Genetic factors play an important role in the pathogenesis of Paget's disease of bone (PDB). Familial clustering is common and first degree relatives of patients with the disease carry a seven-fold increased risk of developing the disease as compared with the general population. Linkage analysis in families coupled with genome-wide association studies have identified several loci and candidate gene that predispose to Paget's disease over recent years. The most important gene for familial Paget's is SQSTM1 which encodes p62 a protein involved in signal transduction downstream of the RANK receptor. Other candidate genes include CSF1, TNFRSF11A, TM7SF4, OPTN, and RIN3. Most of these genes are known to play a role in osteoclast differentiation and function which suggests that the abnormal osteoclast function in Paget's may be due to dysregulation of expression or function of these genes. Additional loci have been identified that predispose to PDB where the causal gene remains to be determined. Further research into the genetic basis of Paget's is likely to identify genetic variants that would be clinically useful in predicting disease occurrence and targeting treatment.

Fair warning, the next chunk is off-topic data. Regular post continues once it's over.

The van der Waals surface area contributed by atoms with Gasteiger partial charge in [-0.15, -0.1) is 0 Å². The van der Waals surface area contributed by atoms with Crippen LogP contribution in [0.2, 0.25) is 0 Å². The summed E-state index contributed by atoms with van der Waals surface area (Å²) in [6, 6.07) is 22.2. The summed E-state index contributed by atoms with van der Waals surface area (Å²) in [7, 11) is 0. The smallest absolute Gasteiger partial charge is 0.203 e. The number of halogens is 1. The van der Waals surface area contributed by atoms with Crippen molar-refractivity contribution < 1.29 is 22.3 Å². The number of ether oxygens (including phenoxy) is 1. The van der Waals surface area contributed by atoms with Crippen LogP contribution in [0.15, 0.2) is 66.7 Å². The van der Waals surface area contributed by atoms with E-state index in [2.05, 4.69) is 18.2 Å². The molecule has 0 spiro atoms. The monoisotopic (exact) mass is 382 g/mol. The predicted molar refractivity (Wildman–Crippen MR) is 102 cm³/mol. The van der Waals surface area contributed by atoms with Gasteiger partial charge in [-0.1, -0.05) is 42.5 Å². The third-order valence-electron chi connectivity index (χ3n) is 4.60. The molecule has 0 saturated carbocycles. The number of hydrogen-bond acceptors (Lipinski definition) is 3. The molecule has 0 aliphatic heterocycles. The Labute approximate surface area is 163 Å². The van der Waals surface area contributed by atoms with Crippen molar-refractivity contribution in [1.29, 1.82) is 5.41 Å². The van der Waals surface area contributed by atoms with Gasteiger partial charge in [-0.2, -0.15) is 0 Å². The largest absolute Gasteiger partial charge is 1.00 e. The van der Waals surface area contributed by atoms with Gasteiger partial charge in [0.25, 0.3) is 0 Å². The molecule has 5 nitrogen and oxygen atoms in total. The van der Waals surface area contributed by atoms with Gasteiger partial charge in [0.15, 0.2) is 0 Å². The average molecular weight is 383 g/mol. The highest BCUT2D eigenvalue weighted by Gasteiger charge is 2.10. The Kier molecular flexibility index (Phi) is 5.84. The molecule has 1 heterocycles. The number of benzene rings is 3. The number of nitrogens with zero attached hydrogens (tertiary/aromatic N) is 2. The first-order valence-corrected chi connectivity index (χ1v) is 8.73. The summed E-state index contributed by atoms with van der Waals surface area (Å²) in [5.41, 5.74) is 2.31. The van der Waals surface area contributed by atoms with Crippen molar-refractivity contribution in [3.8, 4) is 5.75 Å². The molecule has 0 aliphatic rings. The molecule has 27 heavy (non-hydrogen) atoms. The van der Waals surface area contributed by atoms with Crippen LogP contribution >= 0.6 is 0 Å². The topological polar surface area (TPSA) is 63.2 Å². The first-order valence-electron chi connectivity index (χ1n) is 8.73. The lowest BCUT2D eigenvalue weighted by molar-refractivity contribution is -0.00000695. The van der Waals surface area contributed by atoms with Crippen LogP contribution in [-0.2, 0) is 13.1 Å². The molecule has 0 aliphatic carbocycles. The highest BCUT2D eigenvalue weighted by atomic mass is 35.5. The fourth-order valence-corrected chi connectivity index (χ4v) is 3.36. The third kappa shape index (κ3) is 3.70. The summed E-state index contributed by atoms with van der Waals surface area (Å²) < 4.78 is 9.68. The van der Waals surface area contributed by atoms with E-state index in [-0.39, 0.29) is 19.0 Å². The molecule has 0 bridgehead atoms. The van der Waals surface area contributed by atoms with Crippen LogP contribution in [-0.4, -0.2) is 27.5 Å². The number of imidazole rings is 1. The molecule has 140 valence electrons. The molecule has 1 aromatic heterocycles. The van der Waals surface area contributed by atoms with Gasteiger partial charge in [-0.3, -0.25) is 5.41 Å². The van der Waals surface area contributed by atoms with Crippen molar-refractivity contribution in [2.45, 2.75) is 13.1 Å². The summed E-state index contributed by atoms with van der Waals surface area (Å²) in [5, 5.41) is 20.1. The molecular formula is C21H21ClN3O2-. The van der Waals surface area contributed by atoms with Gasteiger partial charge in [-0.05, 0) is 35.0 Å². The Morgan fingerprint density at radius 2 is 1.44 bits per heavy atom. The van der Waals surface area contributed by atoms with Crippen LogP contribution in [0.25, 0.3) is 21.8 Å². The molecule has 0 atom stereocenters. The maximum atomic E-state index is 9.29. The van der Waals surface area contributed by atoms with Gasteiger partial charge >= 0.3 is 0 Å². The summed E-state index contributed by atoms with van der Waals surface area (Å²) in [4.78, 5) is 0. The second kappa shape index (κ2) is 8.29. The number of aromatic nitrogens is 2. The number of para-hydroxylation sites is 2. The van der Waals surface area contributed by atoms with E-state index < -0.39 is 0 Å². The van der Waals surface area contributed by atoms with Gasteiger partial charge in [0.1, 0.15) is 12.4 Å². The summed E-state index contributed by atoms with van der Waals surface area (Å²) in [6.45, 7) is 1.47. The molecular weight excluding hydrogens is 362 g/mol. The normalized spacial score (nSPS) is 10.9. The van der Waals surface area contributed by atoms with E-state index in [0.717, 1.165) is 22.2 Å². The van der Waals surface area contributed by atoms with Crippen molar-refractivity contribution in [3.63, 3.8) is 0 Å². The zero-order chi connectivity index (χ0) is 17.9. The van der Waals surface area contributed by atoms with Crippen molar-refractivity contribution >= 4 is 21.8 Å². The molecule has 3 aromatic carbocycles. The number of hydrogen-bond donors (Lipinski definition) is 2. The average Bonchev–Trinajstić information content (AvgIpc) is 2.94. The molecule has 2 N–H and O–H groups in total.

|Title of host publication||Advances in Pathobiology and Management of Paget's Disease of Bone|
|Number of pages||12|
|Publication status||Published - 9 May 2016|
- Genome-wide association
- Paget's disease of bone
ASJC Scopus subject areas